Family devastated after learning machine which could have saved mum’s life was two minutes away
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A 'devastated' family are grieving the loss of a mother after she died less than 200 yards away from a machine that could have saved her life.
Sharon Beales, from Newbury, Berkshire, suffered a cardiac arrest earlier this year while watching a movie on 18 January.
The 56-year-old's family say they called 999 after the colour drained from her face and she began foaming at the mouth.
One of her sons spoke to the call handler from South Central Ambulance Service (SCAS), who asked him about an AED - which is an automated external defibrillator.
However, in the confusion, he thought they'd said IED, as in the explosive device.
They also claim the call handler did not advise them to go to their nearest device, which was situation 160 yards away, in an old phone box, and access it - something SCAS later admitted.
Sadly, Sharon was later induced into a coma and she had life support withdrawn on 29 January.
Speaking about her mother, Yasmin Maskell said she was utterly devastated.
"Our mum was such a wonderful woman," said the 28-year-old. "We're absolutely devastated, and we don't want this to happen to anyone else.
"There was a failure that should never have happened, and we need to make sure it doesn’t happen again.
"There needs to be a better system for the public to know how to use defibrillators and an easier way for the public to access them.
"Even if you know there is one, you can’t access it without getting the code from the NHS."
After he spotted something wasn't right, Sharon's husband Laurence called out for their two sons, and while one carried out CPR, the other called for help.
But despite the call handler mentioning the AED, they didn't direct the son to go and find the one that was nearby.
"It's crazy - the term AED didn't mean anything to my brother," said Yasmin.
"It's a problem with the NHS system too, she needed to press a button to see where the defibrillator was but she didn't know to do that.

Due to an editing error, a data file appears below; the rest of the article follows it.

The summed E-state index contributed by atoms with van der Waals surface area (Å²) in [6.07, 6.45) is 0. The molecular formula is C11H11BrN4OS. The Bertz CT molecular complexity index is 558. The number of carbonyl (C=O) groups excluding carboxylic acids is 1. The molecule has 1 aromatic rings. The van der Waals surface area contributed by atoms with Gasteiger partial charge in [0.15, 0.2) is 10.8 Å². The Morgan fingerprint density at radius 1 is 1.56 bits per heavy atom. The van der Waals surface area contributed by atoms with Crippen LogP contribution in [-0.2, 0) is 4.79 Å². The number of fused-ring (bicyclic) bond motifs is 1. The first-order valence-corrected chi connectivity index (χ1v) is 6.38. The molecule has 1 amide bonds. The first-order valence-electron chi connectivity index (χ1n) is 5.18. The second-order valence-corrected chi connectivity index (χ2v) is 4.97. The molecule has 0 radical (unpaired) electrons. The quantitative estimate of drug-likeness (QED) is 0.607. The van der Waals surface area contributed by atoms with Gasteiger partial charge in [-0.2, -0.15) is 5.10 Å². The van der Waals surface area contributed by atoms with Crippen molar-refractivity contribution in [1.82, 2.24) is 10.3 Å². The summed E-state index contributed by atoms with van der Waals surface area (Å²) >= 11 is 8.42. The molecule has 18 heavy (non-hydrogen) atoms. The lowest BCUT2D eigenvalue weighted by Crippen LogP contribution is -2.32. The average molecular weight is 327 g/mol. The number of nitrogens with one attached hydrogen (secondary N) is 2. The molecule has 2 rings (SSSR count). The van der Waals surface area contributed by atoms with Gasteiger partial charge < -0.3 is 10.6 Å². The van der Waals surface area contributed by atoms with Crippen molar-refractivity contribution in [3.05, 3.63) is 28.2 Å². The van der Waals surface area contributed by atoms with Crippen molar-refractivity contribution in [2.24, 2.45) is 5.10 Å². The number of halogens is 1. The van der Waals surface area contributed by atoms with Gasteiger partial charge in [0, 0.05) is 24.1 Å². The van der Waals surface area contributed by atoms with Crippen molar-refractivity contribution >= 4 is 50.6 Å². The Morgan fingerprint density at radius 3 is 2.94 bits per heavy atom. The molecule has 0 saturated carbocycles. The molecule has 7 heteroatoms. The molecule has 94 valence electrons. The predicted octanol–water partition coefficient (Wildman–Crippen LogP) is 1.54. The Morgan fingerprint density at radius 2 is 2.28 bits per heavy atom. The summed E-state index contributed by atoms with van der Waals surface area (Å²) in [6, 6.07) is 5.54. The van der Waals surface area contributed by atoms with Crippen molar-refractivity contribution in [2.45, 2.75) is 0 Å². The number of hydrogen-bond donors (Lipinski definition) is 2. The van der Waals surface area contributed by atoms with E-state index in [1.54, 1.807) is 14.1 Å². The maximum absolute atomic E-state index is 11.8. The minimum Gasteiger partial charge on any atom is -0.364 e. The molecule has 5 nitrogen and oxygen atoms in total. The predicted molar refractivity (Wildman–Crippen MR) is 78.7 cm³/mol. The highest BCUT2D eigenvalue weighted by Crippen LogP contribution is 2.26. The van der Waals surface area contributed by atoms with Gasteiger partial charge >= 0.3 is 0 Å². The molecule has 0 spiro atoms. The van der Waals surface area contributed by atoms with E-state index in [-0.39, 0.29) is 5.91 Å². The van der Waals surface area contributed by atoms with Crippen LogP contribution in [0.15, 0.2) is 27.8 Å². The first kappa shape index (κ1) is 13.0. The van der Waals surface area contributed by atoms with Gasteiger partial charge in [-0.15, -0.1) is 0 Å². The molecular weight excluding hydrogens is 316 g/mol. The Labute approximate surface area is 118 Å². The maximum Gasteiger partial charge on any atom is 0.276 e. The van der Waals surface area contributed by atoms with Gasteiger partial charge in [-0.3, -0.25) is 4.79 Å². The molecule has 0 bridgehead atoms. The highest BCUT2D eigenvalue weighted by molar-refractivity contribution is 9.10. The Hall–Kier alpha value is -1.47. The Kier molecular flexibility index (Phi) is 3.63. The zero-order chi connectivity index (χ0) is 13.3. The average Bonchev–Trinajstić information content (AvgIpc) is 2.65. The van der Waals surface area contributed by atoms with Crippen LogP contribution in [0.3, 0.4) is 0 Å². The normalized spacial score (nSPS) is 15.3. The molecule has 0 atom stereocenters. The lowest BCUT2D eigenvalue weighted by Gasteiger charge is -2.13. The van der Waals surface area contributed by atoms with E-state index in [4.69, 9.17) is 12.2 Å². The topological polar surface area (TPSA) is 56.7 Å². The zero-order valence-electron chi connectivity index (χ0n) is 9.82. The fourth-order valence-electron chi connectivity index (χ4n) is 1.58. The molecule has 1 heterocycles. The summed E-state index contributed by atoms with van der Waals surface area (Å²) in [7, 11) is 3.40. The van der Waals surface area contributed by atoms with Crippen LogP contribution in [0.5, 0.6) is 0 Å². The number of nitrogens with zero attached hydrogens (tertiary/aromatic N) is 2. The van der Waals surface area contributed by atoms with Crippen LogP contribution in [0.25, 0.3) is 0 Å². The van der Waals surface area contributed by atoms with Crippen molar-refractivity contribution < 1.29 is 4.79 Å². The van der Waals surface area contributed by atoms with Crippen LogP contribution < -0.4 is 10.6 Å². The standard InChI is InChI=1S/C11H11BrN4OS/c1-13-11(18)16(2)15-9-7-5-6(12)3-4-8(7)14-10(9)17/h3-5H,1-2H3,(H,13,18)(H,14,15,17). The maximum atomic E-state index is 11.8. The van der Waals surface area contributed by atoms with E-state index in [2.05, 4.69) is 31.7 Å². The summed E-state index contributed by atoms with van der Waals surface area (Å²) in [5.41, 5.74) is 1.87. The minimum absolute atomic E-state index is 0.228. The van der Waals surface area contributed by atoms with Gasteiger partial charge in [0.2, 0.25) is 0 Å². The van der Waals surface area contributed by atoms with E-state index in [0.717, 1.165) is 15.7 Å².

"And she shouldn't need to know - the system should just flag up if there's a defibrillator nearby. The coroner said that too.
"That poor girl will be feeling awful, but she shouldn't have to. There was a gap in the system and shouldn't be.
"I would urge everyone to make yourselves aware of the location of defibrillators and how to use them."
Speaking during the inquest into Sharon's death, Dr Matthew Frise, a doctor in the intensive care unit at Royal Berkshire Hospital, said earlier intervention could have potentially saved her - though a definitive outcome is impossible to predict.
He said: "The key intervention in that situation is defibrillation; it reduces the amount of time the patient spends without oxygenated blood getting to the brain.
"Had a defibrillator been provided several minutes sooner it would have offered a better chance of survival."
A spokesperson for SCAS said: "We would like to express our sincere condolences to Ms Beales’ family for their loss.
"The call taker managed many of the aspects of the call well, including providing essential CPR instructions.
"However, they did not advise the family to access their nearest community defibrillator.
"Following Ms Beales’ sad death, we are undertaking a review to ensure any learning is identified and implemented to prevent a similar occurrence from happening again."
Sharon's cause of death was recorded as hypoxic brain injury caused by cardiac ventricular arrhythmia.